Rebecca is a much more of a classic-suspense film, also based on a Daphne Du Maurier novel. She knew things about old Cornish coves.

It is the tale of a newlywed, ‘The Second Mrs DeWinter’ (Joan Fontaine) who finds that the house maid, Mrs Danvers (Judith Anderson) is intensely jealous of her and her marriage to the masterful Maxim de Winter (Lawrence Olivier). Excellent gothic acting all round, especially from Anderson as the scheming Danvers and George Sanders, who plays a  barely likeable cad George Sanders.

Quick, call the fire brigade.

This is Hitchcock’s first big hit in the UK and one of the very first British movies to have sound. In fact, there are two versions as many cinemas in 1929 did not have the technology needed for talkies, but the one with dialogue is probably the one you will see. It also has the darker themes of later Hitchcock movies as a police officer tries to pin the blame of a murder on someone else to save his ex-girlfriend.

Oops, wrong bloke sarge.

39 Steps
We move nearly a decade forwards to enjoy this tautest of British thrillers. As with other Hitch movies it involves espionage and mistaken identities and the innocent presumed to be guilty. A murder early on leaves Robert Donnat, playing the intrepid Robert Hannay, another of Britain’s finest screen actors in the 1930s, having to leave the scene of a crime swiftly to find out the meaning of the “39 Steps”. On the way he meets an icy blonde, Madeleine Carroll, on a train, ah “C’est la flee, eh Alfred?”

*For fans of the great TV comedy Dads Army there is an appearance by Private Frasier as an insanely jealous crofter whose wife our hero Hannay attempts to dally with.

The Man Who Knew Too Much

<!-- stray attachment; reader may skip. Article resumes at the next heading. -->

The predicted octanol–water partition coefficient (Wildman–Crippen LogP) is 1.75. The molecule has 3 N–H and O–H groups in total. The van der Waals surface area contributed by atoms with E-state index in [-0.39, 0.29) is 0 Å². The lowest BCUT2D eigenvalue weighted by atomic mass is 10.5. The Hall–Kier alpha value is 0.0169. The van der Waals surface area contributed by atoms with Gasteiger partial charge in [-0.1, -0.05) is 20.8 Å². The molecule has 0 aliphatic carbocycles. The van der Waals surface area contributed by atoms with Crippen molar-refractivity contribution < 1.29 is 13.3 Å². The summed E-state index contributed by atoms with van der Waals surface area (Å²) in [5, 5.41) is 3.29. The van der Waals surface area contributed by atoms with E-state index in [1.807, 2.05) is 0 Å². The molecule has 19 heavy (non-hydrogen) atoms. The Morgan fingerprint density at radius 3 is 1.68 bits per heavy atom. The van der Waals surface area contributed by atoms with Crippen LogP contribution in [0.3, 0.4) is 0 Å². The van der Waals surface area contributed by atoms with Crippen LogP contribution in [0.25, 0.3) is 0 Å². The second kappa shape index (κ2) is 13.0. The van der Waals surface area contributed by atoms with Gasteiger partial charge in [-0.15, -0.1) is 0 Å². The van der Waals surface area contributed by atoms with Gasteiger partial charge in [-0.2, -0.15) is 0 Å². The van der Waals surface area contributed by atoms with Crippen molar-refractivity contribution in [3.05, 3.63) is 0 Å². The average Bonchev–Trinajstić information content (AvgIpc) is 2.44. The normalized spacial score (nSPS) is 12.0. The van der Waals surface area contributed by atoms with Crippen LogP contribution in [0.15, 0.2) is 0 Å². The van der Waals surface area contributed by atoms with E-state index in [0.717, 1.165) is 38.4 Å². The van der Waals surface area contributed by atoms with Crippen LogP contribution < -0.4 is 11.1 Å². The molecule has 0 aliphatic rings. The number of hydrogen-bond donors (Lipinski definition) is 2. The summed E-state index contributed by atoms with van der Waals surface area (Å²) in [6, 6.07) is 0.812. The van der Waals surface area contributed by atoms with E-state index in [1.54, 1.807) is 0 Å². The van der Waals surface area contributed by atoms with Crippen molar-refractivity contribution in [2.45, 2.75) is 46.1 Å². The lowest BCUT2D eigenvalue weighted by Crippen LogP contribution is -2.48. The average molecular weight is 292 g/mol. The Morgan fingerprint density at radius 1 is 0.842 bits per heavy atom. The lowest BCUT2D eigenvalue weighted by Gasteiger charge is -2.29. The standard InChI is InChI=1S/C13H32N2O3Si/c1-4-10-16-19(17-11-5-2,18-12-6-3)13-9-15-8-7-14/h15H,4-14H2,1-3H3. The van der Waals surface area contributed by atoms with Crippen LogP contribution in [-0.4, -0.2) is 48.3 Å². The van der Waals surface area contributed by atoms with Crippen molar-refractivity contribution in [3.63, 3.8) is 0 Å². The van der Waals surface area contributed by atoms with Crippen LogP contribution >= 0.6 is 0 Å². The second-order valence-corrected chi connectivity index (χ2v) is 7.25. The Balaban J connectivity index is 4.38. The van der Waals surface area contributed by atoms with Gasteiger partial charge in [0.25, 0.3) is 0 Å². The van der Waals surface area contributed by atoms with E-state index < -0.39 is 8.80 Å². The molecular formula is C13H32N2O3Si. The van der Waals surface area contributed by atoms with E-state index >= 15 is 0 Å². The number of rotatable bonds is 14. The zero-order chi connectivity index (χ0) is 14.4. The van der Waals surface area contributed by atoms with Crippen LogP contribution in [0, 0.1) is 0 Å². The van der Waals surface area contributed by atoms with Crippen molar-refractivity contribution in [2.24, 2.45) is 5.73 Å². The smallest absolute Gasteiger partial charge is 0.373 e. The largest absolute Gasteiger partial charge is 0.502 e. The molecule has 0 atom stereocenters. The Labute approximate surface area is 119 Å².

Both versions are fine the first being filmed in 1934 and the second with James Stewart and Doris Day over two decades later. Both have the same rising levels of suspense as the wrongly suspected couples fight to stop an international incident that will have serious diplomatic repercussions, er for those of you who don’t move in an ambassador’s circle or pretend to be reporting on their goings on, war. The ending is a fine musical finale in the Albert Hall.


Rear Window
This Hitch as the voyeur’s voyeur. James Stewart finely plays our photographer hero LB Jefferies who has to rest at home for weeks as he has broken his leg in a work accident. He is bored out of his mind and his only relief is that he can entertain himself by watching the goings on of his neighbours.
There are vignettes of common ordinary life, a newly wedded couple, Miss Lonely Heart who ends up with several Mr Wrongs and also a long wedded husband and wife who seem to be as cold to each other as the summer weather is hot.
Stewart is ably assisted by Thelma Ritter as his nurse Stella and the oh so glamorous Grace Kelly. One of the truly great screen entrances is generously given to her, but then she had the great beauty to carry it.
The mysterious disappearance of a wife turns LB Jefferies’ (Stewart) tedium into paranoiac overdrive endangering himself and others.

Snap, what a picture

Strangers on a Train
A deal is done between two strangers on a train who will never see each other again. So, what could go wrong? Hitch seems to love setting important scenes on trains; perhaps he luxuriated in their proffered image of romance and elegance, or is it their claustrophobia? Close proximity forcing people forcing to strike up conversations that they would not have usually started.

Fine performances from another Hitchcock favourite Farley Granger, Robert Walker and Ruth Roman and a screenplay that boasted Raymond Chandler as a lead contributor. After four flops it gave the master a huge hit and the base for another decade at the top of his game in Hollywood; if it had failed some great films may never have been made?

Tickets please!